What fun hosting Bankers Trust staff and clients and welcoming an out of town visitor to the Phoenix Harmony Labyrinth. Tuesday, July 11 was steamy and threatening storms. But, the hardy crew engaged in lively discussions and asked probing questions about the more simple lifestyle we embrace at Winding Pathways. Now, simple does not mean easy. Tending a large yard and five circuit labyrinth are work. Rewarding work. And, people are curious about chickens, managing small gardens, maximizing space, retaining water on our property, heating with wood, and creating diversity that welcomes wildlife. Topics like ways to save energy which saves money to be invested or used caught their attention. And questions on managing pests like ground hogs and deer. We touched on a lot and had a great time.
Then, with storms obviously to the south showing off cumulus and anvil clouds but no threat, all walked the Phoenix Harmony Labyrinth. Mike T’s comment summed it all up. As he and Terri entered the center a cool breeze touched their faces. Mike paused and said, “I never want to leave.”
Labyrinths come in many shapes and sizes. This spring and summer we’ve been busy re-designing and re-naming the 1080 Labyrinth. Now the Phoenix Harmony Labyrinth, it is five circuits and is honored in its center with a Bur Oak. Phoenix because we burn the labyrinth every year to promote the prairie plants and Phoenix because from the ashes we re-designed a dual entry Harmony labyrinth in the Lisa Gidlow Moriarty tradition.
Also, I’ve hosted walks with the most recent being in Duluth, MN, at the Outdoor Writers Association of America annual conference.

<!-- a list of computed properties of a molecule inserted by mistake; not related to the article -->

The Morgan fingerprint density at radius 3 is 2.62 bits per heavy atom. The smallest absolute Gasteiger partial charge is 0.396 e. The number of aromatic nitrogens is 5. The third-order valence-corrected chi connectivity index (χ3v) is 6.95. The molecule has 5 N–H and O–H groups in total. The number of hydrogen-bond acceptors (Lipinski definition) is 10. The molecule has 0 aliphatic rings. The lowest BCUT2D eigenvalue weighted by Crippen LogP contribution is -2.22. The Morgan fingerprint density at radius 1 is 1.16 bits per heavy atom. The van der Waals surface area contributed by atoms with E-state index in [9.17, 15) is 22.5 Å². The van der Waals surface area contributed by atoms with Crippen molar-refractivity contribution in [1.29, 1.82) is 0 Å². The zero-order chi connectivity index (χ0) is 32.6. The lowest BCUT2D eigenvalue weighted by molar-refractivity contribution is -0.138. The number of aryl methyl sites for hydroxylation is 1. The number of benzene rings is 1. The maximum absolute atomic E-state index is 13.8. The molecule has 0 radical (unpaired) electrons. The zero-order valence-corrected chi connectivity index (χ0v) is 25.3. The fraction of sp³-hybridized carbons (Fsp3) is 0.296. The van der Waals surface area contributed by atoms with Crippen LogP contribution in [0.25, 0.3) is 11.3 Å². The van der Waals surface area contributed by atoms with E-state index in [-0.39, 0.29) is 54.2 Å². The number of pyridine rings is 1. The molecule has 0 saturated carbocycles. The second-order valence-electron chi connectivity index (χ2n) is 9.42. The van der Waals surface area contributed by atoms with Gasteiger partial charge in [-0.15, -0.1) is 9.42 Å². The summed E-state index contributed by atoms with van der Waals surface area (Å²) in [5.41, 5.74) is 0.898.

Set next to a busy sidewalk yet, discreet in location.
The world seems stressed now and yet, the tools we can use to help center and calm are sometimes gathering dust as we try to “figure things out.” In this time of Lenten Reflection and approaching Passover, Sheryl Crow’s song and lyrics resonate with me. “Out of Our heads”
A Kansas Couple Creatively Walk The Path
by Emily and Zach Hemmerling, guest bloggers
Anyone who has ever spent hours picking green beans knows it’s a thankless job. Aching backs, mosquito bites, and soaked sweatbands, all for a few pounds of produce that is consumed almost embarrassingly fast. Last spring, I made a resolution. If I was going to toil under the summer sun in that special brand of syrupy humidity unique to south-central Kansas, then I was going to make it look good.
String Bean Labyrinth
I decided I wanted a green bean labyrinth. My indulgent husband got quite a kick out of the idea, and planted the seeds in the sketched-out shape I left for him on the kitchen counter one morning. It’s a simple labyrinth, just a few turns, and the lines are three plants thick. We planted three different varieties: Jade, Royalty Purple Pod, and Dragon’s Tongue.
Two great flushes of beans gave us about twelve pounds before a sudden heat wave crumpled all but the inner circle. It was still a job to “go pickin’,” but the labyrinth made it easier. And, it was always nice to suddenly find myself in the middle, and even nicer to see I’d already filled my basket without realizing it. Sometimes when my husband got home from his landscaping work we would walk the labyrinth. We’d talk about our days or plan a camping trip, or dream about what the orchard will look like in a few years. Those few minutes to reconnect before moving on to our respective evening chores would keep us going. Then the pig-weed moved in, and by that time the grapes were turning, leaving the labyrinth to slowly dissolve back into the ground. The field where the green bean labyrinth was is already planted to red clover and will be fallowed next year. Since the next plot in rotation is a bit too narrow to hold a proper labyrinth, it might be a few years before the next vegetable labyrinth takes shape. It’s worth the wait.
Editor note: Below is a You Tube video about drawing three and five circuit labyrinths. Lars Howlett is a skilled builder and facilitator connected with The Labyrinth Society.